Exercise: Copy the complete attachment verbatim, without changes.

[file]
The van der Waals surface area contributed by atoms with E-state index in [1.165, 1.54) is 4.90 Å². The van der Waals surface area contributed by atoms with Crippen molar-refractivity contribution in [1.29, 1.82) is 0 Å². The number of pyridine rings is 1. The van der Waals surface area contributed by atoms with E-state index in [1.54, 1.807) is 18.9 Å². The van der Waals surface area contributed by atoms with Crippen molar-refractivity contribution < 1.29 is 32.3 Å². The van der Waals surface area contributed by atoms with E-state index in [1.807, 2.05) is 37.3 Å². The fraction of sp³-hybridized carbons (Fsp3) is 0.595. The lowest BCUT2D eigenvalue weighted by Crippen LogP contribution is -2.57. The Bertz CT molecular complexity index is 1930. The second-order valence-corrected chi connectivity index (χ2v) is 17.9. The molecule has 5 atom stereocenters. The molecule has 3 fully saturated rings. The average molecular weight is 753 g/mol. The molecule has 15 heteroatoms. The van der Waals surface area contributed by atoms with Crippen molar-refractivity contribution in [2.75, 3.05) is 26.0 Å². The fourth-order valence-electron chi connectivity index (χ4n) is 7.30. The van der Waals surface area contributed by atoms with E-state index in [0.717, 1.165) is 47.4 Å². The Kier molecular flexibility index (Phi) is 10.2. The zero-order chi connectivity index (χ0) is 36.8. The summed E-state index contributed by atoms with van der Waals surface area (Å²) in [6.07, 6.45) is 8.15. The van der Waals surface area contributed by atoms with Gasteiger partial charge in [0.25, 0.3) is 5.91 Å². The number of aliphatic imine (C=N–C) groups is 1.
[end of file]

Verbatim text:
The van der Waals surface area contributed by atoms with E-state index in [1.165, 1.54) is 4.90 Å². The van der Waals surface area contributed by atoms with Crippen molar-refractivity contribution in [1.29, 1.82) is 0 Å². The number of pyridine rings is 1. The van der Waals surface area contributed by atoms with E-state index in [1.54, 1.807) is 18.9 Å². The van der Waals surface area contributed by atoms with Crippen molar-refractivity contribution < 1.29 is 32.3 Å². The van der Waals surface area contributed by atoms with E-state index in [1.807, 2.05) is 37.3 Å². The fraction of sp³-hybridized carbons (Fsp3) is 0.595. The lowest BCUT2D eigenvalue weighted by Crippen LogP contribution is -2.57. The Bertz CT molecular complexity index is 1930. The second-order valence-corrected chi connectivity index (χ2v) is 17.9. The molecule has 5 atom stereocenters. The molecule has 3 fully saturated rings. The average molecular weight is 753 g/mol. The molecule has 15 heteroatoms. The van der Waals surface area contributed by atoms with Crippen molar-refractivity contribution in [2.75, 3.05) is 26.0 Å². The fourth-order valence-electron chi connectivity index (χ4n) is 7.30. The van der Waals surface area contributed by atoms with E-state index in [0.717, 1.165) is 47.4 Å². The Kier molecular flexibility index (Phi) is 10.2. The zero-order chi connectivity index (χ0) is 36.8. The summed E-state index contributed by atoms with van der Waals surface area (Å²) in [6.07, 6.45) is 8.15. The van der Waals surface area contributed by atoms with Gasteiger partial charge in [0.25, 0.3) is 5.91 Å². The number of aliphatic imine (C=N–C) groups is 1.